Part 5 ERISA Defenses – Ninth Circuit Court Perspective (California)

You can use the following argument as an example to help your injured client when negotiating a reduction from his or her ERISA protected health plan:

"Notably, Pomeroy was relied upon by the United States Supreme Court in the Sereboff case. By purporting to eliminate all equitable defenses in the plan’s misplaced reimbursement provision, the union has removed equity from the equation and is clearly violating this fundamental principle of equity. As a result, your client is effectively seeking legal relief for breach of a contractual provision, that is barred by 29 USC §1132(a)(3), as interpreted by the Supreme Court in Knudson, supra. It should be emphasized that there is nothing equitable about the subrogation provision. It purports to reverse the entire concept of insurance designed to spread the risk among a large pool of consumers in favor of placing the entire risk on the seriously injured victim, who is least able to absorb it.

Here is the 9th Circuit Court in California Perspective: 

Ninth Circuit Precedent: The fourth potential complete defense is provided by the controlling law of this circuit. The Ninth Circuit held in Carpenters Health v. Vonderharr, 384 F.3d 667, 672 5 (2004); cert. denied 126 S. Ct. 729 (2005) that fraud or wrong-doing is required for a plan to recover reimbursement under a restitution or constructive trust theory:

"The remedies of restitution and the imposition of a constructive trust are available under §1132(a)(3), but only as true equitable remedies and provided the traditional requirements of fraud or wrong-doing are satisfied. (emphasis supplied)"

Since the Supreme Court denied certiorari in Vonderharr, this is still the law of the Ninth Circuit to the extent that it is not inconsistent with the later decision in Sereboff, infra. It is quite clear that the Supreme Court limited its holding in Sereboff and did not discuss the issue of the requirements for a constructive trust. Sereboff specifically held that “The only question presented is whether the relief Mid-Atlantic requested from the district court was ‘equitable’ under §502(a)(3)(B).” Consequently, any federal district court within the Ninth Circuit would be bound stare decisis to follow the express holding of Vonderharr. Moreover, the holding in Vonderharr is consistent with the common law of constructive trusts requiring mistake or some wrongful act to give rise to such a trust. By way of example, California Civil Code §2224 sets forth the requirements for an “Involuntary Trust” as the gaining of “a thing by fraud, accident, mistake, undue influence, violation of trust or other wrongful act...” Clearly, there was no wrongful act on the part of Mr. XX which would support the creation of such a trust. See also FMC Medical Plan v. Owens, 122 F.3d 1258 (9th Cir. 1997) for a detailed discussion of this rule. The Vonderharr holding above follows a well established line of Ninth Circuit precedent, of at least seven cases, so it will almost certainly be followed by any district court within the circuit and by the Ninth Circuit itself. Thus, any action filed for constructive trust or equitable lien without the requisite showing of fraud or wrongdoing is likely to be dismissed on a 12(b)(6) motion.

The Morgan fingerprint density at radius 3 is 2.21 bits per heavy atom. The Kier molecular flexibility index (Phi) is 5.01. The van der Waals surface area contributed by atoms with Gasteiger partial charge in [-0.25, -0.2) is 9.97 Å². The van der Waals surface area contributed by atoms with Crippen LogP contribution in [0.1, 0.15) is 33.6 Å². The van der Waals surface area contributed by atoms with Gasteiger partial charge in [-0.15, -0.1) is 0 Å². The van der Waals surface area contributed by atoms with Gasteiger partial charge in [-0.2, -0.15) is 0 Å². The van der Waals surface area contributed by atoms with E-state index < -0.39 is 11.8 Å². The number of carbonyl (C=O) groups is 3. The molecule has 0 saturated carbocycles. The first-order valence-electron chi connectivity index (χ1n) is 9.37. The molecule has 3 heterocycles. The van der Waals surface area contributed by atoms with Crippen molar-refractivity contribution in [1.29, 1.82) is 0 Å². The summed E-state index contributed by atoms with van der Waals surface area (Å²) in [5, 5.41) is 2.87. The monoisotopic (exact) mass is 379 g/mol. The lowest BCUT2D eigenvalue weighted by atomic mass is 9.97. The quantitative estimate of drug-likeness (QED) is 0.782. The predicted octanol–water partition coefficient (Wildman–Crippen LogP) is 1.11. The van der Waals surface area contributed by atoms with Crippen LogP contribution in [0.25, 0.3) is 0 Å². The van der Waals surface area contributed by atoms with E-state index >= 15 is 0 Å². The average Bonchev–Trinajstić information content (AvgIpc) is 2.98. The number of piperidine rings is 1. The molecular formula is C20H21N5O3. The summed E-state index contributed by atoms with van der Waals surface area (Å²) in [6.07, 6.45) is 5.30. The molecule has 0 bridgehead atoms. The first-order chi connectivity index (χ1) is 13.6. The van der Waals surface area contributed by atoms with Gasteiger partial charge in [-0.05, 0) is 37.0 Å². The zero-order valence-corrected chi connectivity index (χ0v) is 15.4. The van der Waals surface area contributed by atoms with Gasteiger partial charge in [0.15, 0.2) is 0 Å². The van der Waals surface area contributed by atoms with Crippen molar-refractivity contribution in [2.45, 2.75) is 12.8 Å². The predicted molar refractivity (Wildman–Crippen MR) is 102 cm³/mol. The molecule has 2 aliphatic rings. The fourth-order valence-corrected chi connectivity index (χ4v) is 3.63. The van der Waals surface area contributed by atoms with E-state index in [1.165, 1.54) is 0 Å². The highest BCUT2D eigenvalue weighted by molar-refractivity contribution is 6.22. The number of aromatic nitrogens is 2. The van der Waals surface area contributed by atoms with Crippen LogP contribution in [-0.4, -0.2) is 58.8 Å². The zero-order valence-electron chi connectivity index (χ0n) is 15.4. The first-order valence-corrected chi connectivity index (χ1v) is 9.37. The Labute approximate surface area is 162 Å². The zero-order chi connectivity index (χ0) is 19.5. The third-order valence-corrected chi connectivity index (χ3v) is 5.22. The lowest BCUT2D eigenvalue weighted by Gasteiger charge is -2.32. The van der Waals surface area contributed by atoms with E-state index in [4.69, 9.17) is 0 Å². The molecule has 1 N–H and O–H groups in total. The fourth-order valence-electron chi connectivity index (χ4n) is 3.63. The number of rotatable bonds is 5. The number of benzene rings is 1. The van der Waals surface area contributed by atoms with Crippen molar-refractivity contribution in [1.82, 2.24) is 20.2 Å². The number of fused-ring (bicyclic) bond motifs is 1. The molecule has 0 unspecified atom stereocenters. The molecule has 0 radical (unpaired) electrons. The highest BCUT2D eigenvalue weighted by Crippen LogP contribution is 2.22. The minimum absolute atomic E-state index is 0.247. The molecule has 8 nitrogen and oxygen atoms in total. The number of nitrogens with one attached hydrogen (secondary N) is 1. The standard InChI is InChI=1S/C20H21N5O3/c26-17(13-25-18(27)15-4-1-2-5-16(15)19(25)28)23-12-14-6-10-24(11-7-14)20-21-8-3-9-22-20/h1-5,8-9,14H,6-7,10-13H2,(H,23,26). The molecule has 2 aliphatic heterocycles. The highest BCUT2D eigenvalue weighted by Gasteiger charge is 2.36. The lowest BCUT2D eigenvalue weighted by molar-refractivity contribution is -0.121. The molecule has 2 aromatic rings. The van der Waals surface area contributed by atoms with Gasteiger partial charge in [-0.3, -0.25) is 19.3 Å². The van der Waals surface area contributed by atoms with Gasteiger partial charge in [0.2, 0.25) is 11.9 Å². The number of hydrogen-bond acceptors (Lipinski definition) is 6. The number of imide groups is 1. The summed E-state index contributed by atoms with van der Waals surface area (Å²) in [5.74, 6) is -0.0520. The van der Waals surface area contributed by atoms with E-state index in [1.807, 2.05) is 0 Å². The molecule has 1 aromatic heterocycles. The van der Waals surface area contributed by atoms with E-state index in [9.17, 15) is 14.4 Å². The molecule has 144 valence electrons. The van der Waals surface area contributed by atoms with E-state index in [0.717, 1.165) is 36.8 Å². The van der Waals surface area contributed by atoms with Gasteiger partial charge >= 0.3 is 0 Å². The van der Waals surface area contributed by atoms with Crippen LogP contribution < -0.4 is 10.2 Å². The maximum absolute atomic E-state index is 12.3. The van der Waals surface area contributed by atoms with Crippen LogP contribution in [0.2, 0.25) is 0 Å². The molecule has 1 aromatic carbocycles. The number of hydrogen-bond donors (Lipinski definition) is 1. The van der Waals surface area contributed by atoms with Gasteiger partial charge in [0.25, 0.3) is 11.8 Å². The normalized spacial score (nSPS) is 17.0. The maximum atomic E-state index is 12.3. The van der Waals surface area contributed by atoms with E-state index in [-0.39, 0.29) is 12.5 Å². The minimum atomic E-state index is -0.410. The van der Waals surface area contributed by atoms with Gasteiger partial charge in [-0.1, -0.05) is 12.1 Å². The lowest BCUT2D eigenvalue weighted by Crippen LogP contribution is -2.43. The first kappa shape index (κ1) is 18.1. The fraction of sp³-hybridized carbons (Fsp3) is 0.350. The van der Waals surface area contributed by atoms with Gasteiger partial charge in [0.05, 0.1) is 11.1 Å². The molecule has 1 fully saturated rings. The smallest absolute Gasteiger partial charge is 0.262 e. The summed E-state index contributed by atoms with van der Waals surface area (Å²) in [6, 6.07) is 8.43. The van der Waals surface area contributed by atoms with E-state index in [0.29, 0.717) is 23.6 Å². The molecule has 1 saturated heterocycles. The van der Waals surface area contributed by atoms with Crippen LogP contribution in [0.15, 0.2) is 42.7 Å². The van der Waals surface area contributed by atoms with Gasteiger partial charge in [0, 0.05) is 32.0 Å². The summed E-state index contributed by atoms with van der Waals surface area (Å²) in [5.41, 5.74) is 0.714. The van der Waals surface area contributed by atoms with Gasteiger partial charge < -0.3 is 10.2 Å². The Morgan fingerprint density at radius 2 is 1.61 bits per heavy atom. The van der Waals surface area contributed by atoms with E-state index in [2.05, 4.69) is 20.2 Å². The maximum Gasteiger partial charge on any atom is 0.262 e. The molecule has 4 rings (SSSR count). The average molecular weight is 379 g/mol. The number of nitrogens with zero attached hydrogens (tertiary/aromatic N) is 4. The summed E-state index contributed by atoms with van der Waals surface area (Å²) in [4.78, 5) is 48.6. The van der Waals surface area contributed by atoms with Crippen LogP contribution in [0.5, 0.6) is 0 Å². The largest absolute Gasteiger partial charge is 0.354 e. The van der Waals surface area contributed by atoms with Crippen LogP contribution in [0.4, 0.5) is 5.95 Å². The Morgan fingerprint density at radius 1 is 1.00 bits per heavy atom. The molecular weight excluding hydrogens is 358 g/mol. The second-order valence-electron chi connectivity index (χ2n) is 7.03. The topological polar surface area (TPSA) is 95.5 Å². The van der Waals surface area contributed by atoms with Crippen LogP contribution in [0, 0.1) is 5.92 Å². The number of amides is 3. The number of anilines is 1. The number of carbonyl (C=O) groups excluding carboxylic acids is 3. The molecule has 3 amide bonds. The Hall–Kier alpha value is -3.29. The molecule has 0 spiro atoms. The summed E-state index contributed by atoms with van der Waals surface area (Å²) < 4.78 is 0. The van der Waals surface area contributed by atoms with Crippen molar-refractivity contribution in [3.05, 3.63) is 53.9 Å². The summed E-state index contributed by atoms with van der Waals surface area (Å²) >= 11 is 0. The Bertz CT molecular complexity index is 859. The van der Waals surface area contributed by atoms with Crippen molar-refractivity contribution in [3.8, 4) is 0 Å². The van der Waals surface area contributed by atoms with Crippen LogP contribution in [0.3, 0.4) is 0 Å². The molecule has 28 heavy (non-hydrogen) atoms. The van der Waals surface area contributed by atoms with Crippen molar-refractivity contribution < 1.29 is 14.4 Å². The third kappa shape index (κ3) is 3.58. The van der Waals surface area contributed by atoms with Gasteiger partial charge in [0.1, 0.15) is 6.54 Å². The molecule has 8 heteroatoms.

Mark C. Blane is a San Diego Personal Injury Attorney, and the managing lawyer of the Law Offices of Mark C. Blane, a San Diego, California Personal Injury Law Firm dedicated to representing families of people injured in personal injury accidents including car accidents, slip and falls, dog bites, product defects, and the like. If you or a loved one has been killed or injured in an accident in San Diego, or Southern California, due to the negligence of another, please order your free copy of Mr. Blane's book, The 10 Secrets You Need To Know About Your Injury Case, BEFORE You Call A Lawyer. It is full of helpful information that will help you protect your legal rights and it normally sells for $16.95.  However, it is free to all California residents, or those injured in an California accident.